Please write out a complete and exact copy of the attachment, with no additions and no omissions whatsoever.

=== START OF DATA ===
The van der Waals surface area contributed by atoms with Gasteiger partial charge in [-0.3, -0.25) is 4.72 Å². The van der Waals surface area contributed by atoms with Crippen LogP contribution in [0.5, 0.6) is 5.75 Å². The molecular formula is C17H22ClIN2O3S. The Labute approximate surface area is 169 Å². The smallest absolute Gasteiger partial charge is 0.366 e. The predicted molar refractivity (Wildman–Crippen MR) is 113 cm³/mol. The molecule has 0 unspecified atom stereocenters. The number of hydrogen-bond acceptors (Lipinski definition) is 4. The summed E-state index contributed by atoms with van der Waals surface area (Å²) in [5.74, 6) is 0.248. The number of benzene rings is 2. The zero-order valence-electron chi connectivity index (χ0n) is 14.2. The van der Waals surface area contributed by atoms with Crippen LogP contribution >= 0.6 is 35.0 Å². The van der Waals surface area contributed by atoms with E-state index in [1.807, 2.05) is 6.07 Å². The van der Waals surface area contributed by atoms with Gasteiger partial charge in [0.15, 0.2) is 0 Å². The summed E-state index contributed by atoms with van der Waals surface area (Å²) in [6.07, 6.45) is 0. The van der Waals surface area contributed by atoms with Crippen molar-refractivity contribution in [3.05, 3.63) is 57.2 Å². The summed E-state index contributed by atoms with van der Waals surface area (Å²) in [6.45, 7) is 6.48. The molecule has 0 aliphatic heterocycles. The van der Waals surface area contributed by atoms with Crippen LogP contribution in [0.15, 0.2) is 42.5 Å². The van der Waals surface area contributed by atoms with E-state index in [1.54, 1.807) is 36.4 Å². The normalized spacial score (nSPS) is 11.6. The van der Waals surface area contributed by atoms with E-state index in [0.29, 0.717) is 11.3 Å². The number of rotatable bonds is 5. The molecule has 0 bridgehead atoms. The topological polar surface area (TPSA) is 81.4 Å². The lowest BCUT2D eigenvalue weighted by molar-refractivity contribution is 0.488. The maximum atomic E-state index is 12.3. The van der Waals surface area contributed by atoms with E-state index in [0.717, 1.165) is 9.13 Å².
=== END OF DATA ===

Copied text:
The van der Waals surface area contributed by atoms with Gasteiger partial charge in [-0.3, -0.25) is 4.72 Å². The van der Waals surface area contributed by atoms with Crippen LogP contribution in [0.5, 0.6) is 5.75 Å². The molecular formula is C17H22ClIN2O3S. The Labute approximate surface area is 169 Å². The smallest absolute Gasteiger partial charge is 0.366 e. The predicted molar refractivity (Wildman–Crippen MR) is 113 cm³/mol. The molecule has 0 unspecified atom stereocenters. The number of hydrogen-bond acceptors (Lipinski definition) is 4. The summed E-state index contributed by atoms with van der Waals surface area (Å²) in [5.74, 6) is 0.248. The number of benzene rings is 2. The zero-order valence-electron chi connectivity index (χ0n) is 14.2. The van der Waals surface area contributed by atoms with Crippen LogP contribution >= 0.6 is 35.0 Å². The van der Waals surface area contributed by atoms with E-state index in [1.807, 2.05) is 6.07 Å². The van der Waals surface area contributed by atoms with Gasteiger partial charge in [0.15, 0.2) is 0 Å². The summed E-state index contributed by atoms with van der Waals surface area (Å²) in [6.07, 6.45) is 0. The van der Waals surface area contributed by atoms with Crippen molar-refractivity contribution in [3.05, 3.63) is 57.2 Å². The summed E-state index contributed by atoms with van der Waals surface area (Å²) in [6.45, 7) is 6.48. The molecule has 0 aliphatic heterocycles. The van der Waals surface area contributed by atoms with Crippen LogP contribution in [0.15, 0.2) is 42.5 Å². The van der Waals surface area contributed by atoms with E-state index in [1.54, 1.807) is 36.4 Å². The normalized spacial score (nSPS) is 11.6. The van der Waals surface area contributed by atoms with E-state index in [0.29, 0.717) is 11.3 Å². The number of rotatable bonds is 5. The molecule has 0 bridgehead atoms. The topological polar surface area (TPSA) is 81.4 Å². The lowest BCUT2D eigenvalue weighted by molar-refractivity contribution is 0.488. The maximum atomic E-state index is 12.3. The van der Waals surface area contributed by atoms with E-state index in [0.717, 1.165) is 9.13 Å².